The only way to reconcile this view is to assume that private actors are more likely to act fraudulently and be dishonest than public employees.  If this were true, then the public would be safer if a public management process of questionable ability were applied towards public employees rather than outside private contractors, because those who were being managed would be less likely to take advantage.  And certainly there are plenty of folks with deep skepticism of private enterprise that believe this.

However, I would offer that only by adopting an asymmetric view of what constitutes fraud would we get to this conclusion.  Clearly, banks colluding to shave a few basis points off municipal asset returns is fraud.     As the author of the Rolling Stone piece puts it several times, the crime here is that the public did not get the best market rate.  So why is, say, elected officials colluding with public employees unions to artificially raise wages, benefits, and staffing levels above market rates not fraud as well?  In both cases insiders are manipulating the government's procurement and political processes to pay more than the market rates for certain services.

This is Bastiat's "seen and unseen" of the privatization debate.   Yes, the world is unfortunately littered with examples of government procurement fraud.  This is often cited as a reason for maintaining the status quo of continued government management of a diverse range of services.  But what we miss, what is unseen, is that these government services are often run with staffing levels, work rules, productivity expectations, and pay rates that would constitute a scandal if uncovered in a division of a corporation, particularly if the workers were spending a lot of money to make sure the manager handing them this largess was able to keep his job.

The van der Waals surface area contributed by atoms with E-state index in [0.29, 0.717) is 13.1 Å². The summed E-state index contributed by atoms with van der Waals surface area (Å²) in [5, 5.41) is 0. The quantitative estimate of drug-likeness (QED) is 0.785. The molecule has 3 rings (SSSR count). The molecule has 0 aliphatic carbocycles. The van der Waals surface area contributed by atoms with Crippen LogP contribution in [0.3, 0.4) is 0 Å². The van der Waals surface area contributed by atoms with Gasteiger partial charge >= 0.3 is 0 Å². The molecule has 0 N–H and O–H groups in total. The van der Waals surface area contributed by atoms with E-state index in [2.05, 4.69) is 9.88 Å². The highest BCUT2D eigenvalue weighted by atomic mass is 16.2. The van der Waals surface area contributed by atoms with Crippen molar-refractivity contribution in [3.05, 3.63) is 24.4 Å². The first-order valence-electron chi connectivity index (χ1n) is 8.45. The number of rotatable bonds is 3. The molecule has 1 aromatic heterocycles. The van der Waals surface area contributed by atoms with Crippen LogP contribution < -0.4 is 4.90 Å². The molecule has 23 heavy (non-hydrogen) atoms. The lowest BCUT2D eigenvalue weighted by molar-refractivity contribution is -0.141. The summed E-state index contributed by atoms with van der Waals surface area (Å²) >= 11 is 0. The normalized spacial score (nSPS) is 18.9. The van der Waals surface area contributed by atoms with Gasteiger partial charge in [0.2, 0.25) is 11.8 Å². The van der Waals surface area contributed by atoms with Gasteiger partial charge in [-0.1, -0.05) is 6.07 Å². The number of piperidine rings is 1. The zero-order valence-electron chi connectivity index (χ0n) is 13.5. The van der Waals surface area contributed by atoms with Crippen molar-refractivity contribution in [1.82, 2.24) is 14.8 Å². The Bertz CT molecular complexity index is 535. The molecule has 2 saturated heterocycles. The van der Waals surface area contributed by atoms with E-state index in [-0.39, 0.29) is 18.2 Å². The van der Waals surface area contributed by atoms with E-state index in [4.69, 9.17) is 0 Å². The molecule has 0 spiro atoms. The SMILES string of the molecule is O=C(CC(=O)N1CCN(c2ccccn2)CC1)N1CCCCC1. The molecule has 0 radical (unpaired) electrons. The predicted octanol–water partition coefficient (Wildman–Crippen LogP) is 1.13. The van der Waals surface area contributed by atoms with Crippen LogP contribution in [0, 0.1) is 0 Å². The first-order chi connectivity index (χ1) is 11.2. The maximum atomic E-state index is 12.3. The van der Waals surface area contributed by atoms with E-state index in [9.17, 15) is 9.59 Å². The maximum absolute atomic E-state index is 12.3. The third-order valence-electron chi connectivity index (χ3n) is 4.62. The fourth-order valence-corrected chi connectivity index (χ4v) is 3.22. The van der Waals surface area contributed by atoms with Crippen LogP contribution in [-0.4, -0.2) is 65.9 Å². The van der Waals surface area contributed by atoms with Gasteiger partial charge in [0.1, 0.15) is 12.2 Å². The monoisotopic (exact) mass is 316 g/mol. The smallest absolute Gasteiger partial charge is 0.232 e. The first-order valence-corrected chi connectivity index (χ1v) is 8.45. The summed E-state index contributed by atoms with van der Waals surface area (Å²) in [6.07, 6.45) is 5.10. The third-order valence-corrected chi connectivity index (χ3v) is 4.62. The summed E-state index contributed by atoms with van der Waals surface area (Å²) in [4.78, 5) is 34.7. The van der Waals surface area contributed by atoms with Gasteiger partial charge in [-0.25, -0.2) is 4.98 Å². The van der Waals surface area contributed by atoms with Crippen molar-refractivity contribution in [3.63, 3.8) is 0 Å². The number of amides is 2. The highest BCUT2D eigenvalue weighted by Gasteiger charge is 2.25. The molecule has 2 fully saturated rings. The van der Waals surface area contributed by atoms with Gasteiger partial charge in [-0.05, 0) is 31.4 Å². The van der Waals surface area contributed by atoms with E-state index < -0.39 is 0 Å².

Yes, the public lost several basis points on its investments when it did not get the market rate of return from cheating bankers.  But it loses as much as 50% of every tax dollar sent to many state agencies because it does not get market rates (and practices) for state labor.

Predicting Netquakes

No matter what the SCOTUS decision on health care, the Internet is going to go apeshit tomorrow.

Time Perception Paradox

This is true for me, ymmv.

Time seems to pass much more quickly as one is experiencing it when one is busy.

However, looking backwards, time periods that were chock-full of activities tend to lengthen.  A point in time a year ago seems further in the past in a busy year than a sparse year.  Almost as if your mind assumes some average activity density, then applies this to remembered activities to estimate time passage.

The absolute randomness of this observation should give readers an idea of my state of mind today.

More SLAPP-happy Lawyer Fun

Apparently the co-owner of the Miami Heat Ranaan Katz does not like to be criticized by the plebes.  So like many rich guys nowadays, he sued a blogger who he felt was saying hurtful things about him, because as we all know the First Amendment has a built in exception for college students and billionaires who have a right not to be offended by other peoples' speech.  So far, this is just the usual SLAPP nuttiness, up to and including a rallying of support by attorneys willing to help out pro bono.  This latter can usually solve the problem, as these suits gain their strength not from any legal merit but from the ability to intimidate ordinary people unfamiliar with the legal system and without the resources to hire top attorneys to defend themselves.